More often than not, office space isn't the biggest concern for a small business. But there will likely come a day when you do need office space of your own. A home office can work for a while, but when you need to bring in an employee, you'll want some office space that you can call your own. From there, you have two options: You can buy, or you can lease.
Understanding the Life Span of Your Business
There's a certain ideal that implies owning your office space makes sense -- after all, why pay rent when you can build up an asset for your business with a property? But the key deciding factor should be the life span of your business. If you are relatively certain that your business will be around in 10 years, and that you'll need to be in the exact same place, buying the office space you need may not be a bad idea. But if your business has a less-certain future, tying its health to a mortgage can simply tie up your resources from the start.
For a business that is still evolving, renting offers a certain flexibility, even though you aren't spending your rent money on anything that will turn into an asset for your company. If you need a bigger space, you have the flexibility to move. If you need specialized equipment (and therefore a specialized space), you have the flexibility to move. If you need to add retail space, you have the flexibility to move. But in each of those situations, if you buy office space, you'll either need to sell it or rent it out to be able to move.
Look at Your Cash in Hand
A secondary question comes down to how much cash is sitting in your business' coffers. While getting a mortgage on a house is a fairly simple proposition, it's harder to finance the purchase of office space (especially for a small business with a short credit history). At the bare minimum, you'll need to have a down payment of 30 percent of the cost of the property, and you can't expect particularly great interest rates on any mortgage you take out. Furthermore, you'll be facing the costs for an appraisal, a building inspection and other odds and ends before you get to the closing.
In contrast, renting a space will cost you the first month's rent and a deposit (probably around the cost of a month's rent). That's a fraction of what you'll need to have up front to buy space.
The tax factor can also tip the scales: While your business can deduct the full amount paid for rent in a given year, the cost of buying commercial real estate (as well as improving it) is depreciated over 39 years. That means that your tax situation will likely be better renting office space, although it's important to check with a tax professional to be sure of your own situation.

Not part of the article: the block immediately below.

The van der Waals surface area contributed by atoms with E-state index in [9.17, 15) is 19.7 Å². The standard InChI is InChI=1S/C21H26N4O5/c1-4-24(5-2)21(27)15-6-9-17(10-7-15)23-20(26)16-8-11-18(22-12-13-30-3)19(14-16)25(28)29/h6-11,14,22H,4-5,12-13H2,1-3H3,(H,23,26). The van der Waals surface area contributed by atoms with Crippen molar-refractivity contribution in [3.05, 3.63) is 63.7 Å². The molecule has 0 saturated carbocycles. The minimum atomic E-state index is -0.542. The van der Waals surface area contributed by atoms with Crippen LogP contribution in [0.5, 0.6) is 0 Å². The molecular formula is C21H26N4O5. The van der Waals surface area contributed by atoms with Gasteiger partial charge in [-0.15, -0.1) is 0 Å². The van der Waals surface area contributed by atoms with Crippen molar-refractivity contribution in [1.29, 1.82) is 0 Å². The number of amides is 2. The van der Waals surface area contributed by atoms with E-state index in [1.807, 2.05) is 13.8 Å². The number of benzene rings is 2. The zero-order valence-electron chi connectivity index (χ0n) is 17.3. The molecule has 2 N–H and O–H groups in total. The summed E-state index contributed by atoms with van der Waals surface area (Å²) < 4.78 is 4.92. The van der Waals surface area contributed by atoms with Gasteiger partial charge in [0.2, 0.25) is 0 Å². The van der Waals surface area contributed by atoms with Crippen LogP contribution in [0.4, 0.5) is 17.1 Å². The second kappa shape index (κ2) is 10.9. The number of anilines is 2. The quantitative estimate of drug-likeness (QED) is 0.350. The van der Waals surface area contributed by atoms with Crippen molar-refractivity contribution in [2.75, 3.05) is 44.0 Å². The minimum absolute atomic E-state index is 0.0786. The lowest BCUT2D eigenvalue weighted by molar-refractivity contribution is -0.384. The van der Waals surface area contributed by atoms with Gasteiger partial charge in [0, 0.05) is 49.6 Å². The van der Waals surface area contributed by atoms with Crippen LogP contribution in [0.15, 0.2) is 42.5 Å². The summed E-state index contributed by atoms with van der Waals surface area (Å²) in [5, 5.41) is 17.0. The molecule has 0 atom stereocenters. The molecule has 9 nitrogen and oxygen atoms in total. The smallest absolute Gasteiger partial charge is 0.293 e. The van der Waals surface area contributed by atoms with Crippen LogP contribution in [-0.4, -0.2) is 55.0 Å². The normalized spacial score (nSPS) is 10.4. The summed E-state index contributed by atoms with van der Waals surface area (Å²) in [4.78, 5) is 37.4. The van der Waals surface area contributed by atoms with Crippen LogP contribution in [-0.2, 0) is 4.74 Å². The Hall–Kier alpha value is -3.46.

Ready for a Secondary Business?
By choosing to buy office space rather than rent it, you're putting yourself into a second business -- real estate investing. If you buy a property with more space than your business currently needs (generally a good plan if you expect your business to grow at all), you'll put yourself in the position of needing to rent the rest of that space to others until you're ready to use it. While that can be a good thing (at the very least, renting out space makes it easier to be sure you can pay the mortgage every month, no matter how your business is doing), that does mean that you have to pick up the nuts and bolts of being a landlord while still focusing on growing your business. The financial situation may work out, but it's worth looking into what it takes to be a landlord before making a decision.
Buying a property may also put you in the position of selling it for a profit down the road, at least if you were able to select a piece in an area where land values are appreciating. That sort of financial boost can be pleasant, especially for a small business owner who may be looking for capital to invest back into the company.
Making the Final Decision
For most small businesses, renting office space is by far the easiest option. You don't need to come up with much cash up front, you aren't tied to a property, and you don't have to figure out how to run two businesses at once.
Of course, those obstacles aren't insurmountable, and there are some points when buying office space makes sense. If, for instance, you do have the capital available and you can cut what you're paying in rent as well as pick up an investment, buying makes a lot more sense. Similarly, if you're in a market where renting is more of a gamble -- an area where rental prices fluctuate dramatically -- buying can be a way to keep control of your costs.
At the end of the day, it's important to look at what your business needs. See what's happening in terms of commercial real estate in your area and how that impacts you, too. You should consult with a financial adviser, as well as a tax professional, to see what will be the best fit for you. All these factors must contribute to the right decision for your business. Only then will you know if renting or buying is the best choice.
Thursday Bram is a senior writer at Wise Bread, a leading personal finance community dedicated to helping people get the most out of their money. Get daily money tips by following Wise Bread onFacebook or Twitter.